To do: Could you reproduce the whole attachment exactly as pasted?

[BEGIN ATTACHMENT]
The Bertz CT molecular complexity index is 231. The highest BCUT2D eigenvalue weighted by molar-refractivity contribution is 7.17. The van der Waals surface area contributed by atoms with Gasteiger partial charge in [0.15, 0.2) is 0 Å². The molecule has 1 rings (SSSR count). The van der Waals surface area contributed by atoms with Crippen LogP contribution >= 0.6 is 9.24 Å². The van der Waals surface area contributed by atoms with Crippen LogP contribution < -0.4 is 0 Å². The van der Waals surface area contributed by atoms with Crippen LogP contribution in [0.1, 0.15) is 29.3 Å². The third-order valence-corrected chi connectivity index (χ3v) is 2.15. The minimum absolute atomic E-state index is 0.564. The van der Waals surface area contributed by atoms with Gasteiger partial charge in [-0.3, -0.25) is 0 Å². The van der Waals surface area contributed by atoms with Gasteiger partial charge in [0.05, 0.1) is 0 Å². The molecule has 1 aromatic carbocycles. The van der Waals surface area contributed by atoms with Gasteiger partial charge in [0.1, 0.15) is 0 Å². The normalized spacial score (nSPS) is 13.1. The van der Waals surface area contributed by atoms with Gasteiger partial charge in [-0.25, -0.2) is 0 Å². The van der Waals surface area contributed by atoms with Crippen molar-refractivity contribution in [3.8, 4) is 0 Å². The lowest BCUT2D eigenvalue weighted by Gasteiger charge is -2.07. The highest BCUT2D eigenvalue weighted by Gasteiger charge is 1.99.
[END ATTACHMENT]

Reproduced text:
The Bertz CT molecular complexity index is 231. The highest BCUT2D eigenvalue weighted by molar-refractivity contribution is 7.17. The van der Waals surface area contributed by atoms with Gasteiger partial charge in [0.15, 0.2) is 0 Å². The molecule has 1 rings (SSSR count). The van der Waals surface area contributed by atoms with Crippen LogP contribution >= 0.6 is 9.24 Å². The van der Waals surface area contributed by atoms with Crippen LogP contribution < -0.4 is 0 Å². The van der Waals surface area contributed by atoms with Crippen LogP contribution in [0.1, 0.15) is 29.3 Å². The third-order valence-corrected chi connectivity index (χ3v) is 2.15. The minimum absolute atomic E-state index is 0.564. The van der Waals surface area contributed by atoms with Gasteiger partial charge in [-0.3, -0.25) is 0 Å². The van der Waals surface area contributed by atoms with Gasteiger partial charge in [0.05, 0.1) is 0 Å². The molecule has 1 aromatic carbocycles. The van der Waals surface area contributed by atoms with Gasteiger partial charge in [0.1, 0.15) is 0 Å². The normalized spacial score (nSPS) is 13.1. The van der Waals surface area contributed by atoms with Gasteiger partial charge in [-0.25, -0.2) is 0 Å². The van der Waals surface area contributed by atoms with Crippen molar-refractivity contribution in [3.8, 4) is 0 Å². The lowest BCUT2D eigenvalue weighted by Gasteiger charge is -2.07. The highest BCUT2D eigenvalue weighted by Gasteiger charge is 1.99.